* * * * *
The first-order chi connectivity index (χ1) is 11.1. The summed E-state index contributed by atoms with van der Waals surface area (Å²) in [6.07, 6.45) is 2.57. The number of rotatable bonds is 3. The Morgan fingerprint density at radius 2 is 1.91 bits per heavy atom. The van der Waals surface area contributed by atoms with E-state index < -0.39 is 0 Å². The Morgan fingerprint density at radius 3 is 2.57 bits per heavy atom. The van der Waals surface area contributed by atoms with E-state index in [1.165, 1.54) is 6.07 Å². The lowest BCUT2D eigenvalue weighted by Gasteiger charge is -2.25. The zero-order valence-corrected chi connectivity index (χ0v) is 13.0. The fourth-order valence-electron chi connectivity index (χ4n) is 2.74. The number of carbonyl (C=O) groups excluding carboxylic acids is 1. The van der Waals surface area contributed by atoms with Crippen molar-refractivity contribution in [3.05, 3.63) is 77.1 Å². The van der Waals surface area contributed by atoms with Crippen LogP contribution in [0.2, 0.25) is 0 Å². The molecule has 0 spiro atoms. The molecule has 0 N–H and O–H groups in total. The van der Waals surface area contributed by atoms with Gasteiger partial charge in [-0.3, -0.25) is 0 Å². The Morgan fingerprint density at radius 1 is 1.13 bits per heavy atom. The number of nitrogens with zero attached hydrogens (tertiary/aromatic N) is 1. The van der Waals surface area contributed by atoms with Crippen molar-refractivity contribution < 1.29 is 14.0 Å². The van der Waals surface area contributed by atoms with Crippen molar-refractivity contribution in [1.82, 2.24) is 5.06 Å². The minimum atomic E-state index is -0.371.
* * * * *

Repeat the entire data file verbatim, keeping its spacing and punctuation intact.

The first-order chi connectivity index (χ1) is 11.1. The summed E-state index contributed by atoms with van der Waals surface area (Å²) in [6.07, 6.45) is 2.57. The number of rotatable bonds is 3. The Morgan fingerprint density at radius 2 is 1.91 bits per heavy atom. The van der Waals surface area contributed by atoms with E-state index < -0.39 is 0 Å². The Morgan fingerprint density at radius 3 is 2.57 bits per heavy atom. The van der Waals surface area contributed by atoms with E-state index in [1.165, 1.54) is 6.07 Å². The lowest BCUT2D eigenvalue weighted by Gasteiger charge is -2.25. The zero-order valence-corrected chi connectivity index (χ0v) is 13.0. The fourth-order valence-electron chi connectivity index (χ4n) is 2.74. The number of carbonyl (C=O) groups excluding carboxylic acids is 1. The van der Waals surface area contributed by atoms with Crippen molar-refractivity contribution in [3.05, 3.63) is 77.1 Å². The van der Waals surface area contributed by atoms with Crippen LogP contribution in [0.2, 0.25) is 0 Å². The molecule has 0 spiro atoms. The molecule has 0 N–H and O–H groups in total. The van der Waals surface area contributed by atoms with Gasteiger partial charge in [-0.3, -0.25) is 0 Å². The Morgan fingerprint density at radius 1 is 1.13 bits per heavy atom. The number of nitrogens with zero attached hydrogens (tertiary/aromatic N) is 1. The van der Waals surface area contributed by atoms with Crippen molar-refractivity contribution < 1.29 is 14.0 Å². The van der Waals surface area contributed by atoms with Crippen molar-refractivity contribution in [1.82, 2.24) is 5.06 Å². The minimum atomic E-state index is -0.371.